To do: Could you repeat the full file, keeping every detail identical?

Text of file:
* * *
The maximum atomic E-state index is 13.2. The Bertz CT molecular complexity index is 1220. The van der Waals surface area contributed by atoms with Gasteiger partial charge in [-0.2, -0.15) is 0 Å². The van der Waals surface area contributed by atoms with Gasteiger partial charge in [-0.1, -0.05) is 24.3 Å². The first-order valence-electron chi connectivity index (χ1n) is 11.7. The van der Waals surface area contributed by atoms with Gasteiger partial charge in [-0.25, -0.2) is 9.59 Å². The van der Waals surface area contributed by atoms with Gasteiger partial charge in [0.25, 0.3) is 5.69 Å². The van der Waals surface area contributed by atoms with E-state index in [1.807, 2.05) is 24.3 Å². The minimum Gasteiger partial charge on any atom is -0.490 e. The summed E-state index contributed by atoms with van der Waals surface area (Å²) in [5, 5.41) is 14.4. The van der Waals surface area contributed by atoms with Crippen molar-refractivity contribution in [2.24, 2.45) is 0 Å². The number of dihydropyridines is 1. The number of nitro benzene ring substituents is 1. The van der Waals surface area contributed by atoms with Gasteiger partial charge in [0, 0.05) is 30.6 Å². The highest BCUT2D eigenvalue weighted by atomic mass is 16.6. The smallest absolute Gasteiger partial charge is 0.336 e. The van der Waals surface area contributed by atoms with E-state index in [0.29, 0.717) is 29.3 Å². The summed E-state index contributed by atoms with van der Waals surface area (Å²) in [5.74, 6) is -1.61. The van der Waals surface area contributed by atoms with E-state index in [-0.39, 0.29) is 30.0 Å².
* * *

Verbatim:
The maximum atomic E-state index is 13.2. The Bertz CT molecular complexity index is 1220. The van der Waals surface area contributed by atoms with Gasteiger partial charge in [-0.2, -0.15) is 0 Å². The van der Waals surface area contributed by atoms with Gasteiger partial charge in [-0.1, -0.05) is 24.3 Å². The first-order valence-electron chi connectivity index (χ1n) is 11.7. The van der Waals surface area contributed by atoms with Gasteiger partial charge in [-0.25, -0.2) is 9.59 Å². The van der Waals surface area contributed by atoms with Gasteiger partial charge in [0.25, 0.3) is 5.69 Å². The van der Waals surface area contributed by atoms with E-state index in [1.807, 2.05) is 24.3 Å². The minimum Gasteiger partial charge on any atom is -0.490 e. The summed E-state index contributed by atoms with van der Waals surface area (Å²) in [5, 5.41) is 14.4. The van der Waals surface area contributed by atoms with Crippen molar-refractivity contribution in [2.24, 2.45) is 0 Å². The number of dihydropyridines is 1. The number of nitro benzene ring substituents is 1. The van der Waals surface area contributed by atoms with Gasteiger partial charge in [0, 0.05) is 30.6 Å². The highest BCUT2D eigenvalue weighted by atomic mass is 16.6. The smallest absolute Gasteiger partial charge is 0.336 e. The van der Waals surface area contributed by atoms with E-state index in [0.29, 0.717) is 29.3 Å². The summed E-state index contributed by atoms with van der Waals surface area (Å²) in [5.74, 6) is -1.61. The van der Waals surface area contributed by atoms with E-state index in [-0.39, 0.29) is 30.0 Å².